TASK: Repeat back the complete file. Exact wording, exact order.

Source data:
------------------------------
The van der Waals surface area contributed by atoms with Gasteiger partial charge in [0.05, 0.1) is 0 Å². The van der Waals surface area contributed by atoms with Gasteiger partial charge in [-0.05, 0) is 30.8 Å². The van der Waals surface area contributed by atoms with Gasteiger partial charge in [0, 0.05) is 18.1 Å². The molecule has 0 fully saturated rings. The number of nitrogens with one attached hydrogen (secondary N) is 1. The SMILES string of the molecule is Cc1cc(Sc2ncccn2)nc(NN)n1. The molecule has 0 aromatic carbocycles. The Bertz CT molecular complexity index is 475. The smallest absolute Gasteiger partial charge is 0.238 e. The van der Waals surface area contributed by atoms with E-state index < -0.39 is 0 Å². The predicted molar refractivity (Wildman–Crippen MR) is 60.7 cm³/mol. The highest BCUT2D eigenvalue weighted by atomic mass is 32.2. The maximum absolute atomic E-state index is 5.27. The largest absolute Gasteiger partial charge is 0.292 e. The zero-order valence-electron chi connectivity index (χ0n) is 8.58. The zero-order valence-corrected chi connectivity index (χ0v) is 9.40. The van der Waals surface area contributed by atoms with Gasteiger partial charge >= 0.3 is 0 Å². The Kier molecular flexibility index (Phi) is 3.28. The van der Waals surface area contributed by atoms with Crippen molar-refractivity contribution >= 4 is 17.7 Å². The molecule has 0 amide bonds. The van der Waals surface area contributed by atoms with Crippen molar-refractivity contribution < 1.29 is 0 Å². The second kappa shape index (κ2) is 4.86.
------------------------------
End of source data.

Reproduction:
The van der Waals surface area contributed by atoms with Gasteiger partial charge in [0.05, 0.1) is 0 Å². The van der Waals surface area contributed by atoms with Gasteiger partial charge in [-0.05, 0) is 30.8 Å². The van der Waals surface area contributed by atoms with Gasteiger partial charge in [0, 0.05) is 18.1 Å². The molecule has 0 fully saturated rings. The number of nitrogens with one attached hydrogen (secondary N) is 1. The SMILES string of the molecule is Cc1cc(Sc2ncccn2)nc(NN)n1. The molecule has 0 aromatic carbocycles. The Bertz CT molecular complexity index is 475. The smallest absolute Gasteiger partial charge is 0.238 e. The van der Waals surface area contributed by atoms with E-state index < -0.39 is 0 Å². The predicted molar refractivity (Wildman–Crippen MR) is 60.7 cm³/mol. The highest BCUT2D eigenvalue weighted by atomic mass is 32.2. The maximum absolute atomic E-state index is 5.27. The largest absolute Gasteiger partial charge is 0.292 e. The zero-order valence-electron chi connectivity index (χ0n) is 8.58. The zero-order valence-corrected chi connectivity index (χ0v) is 9.40. The van der Waals surface area contributed by atoms with Gasteiger partial charge >= 0.3 is 0 Å². The Kier molecular flexibility index (Phi) is 3.28. The van der Waals surface area contributed by atoms with Crippen molar-refractivity contribution >= 4 is 17.7 Å². The molecule has 0 amide bonds. The van der Waals surface area contributed by atoms with Crippen molar-refractivity contribution < 1.29 is 0 Å². The second kappa shape index (κ2) is 4.86.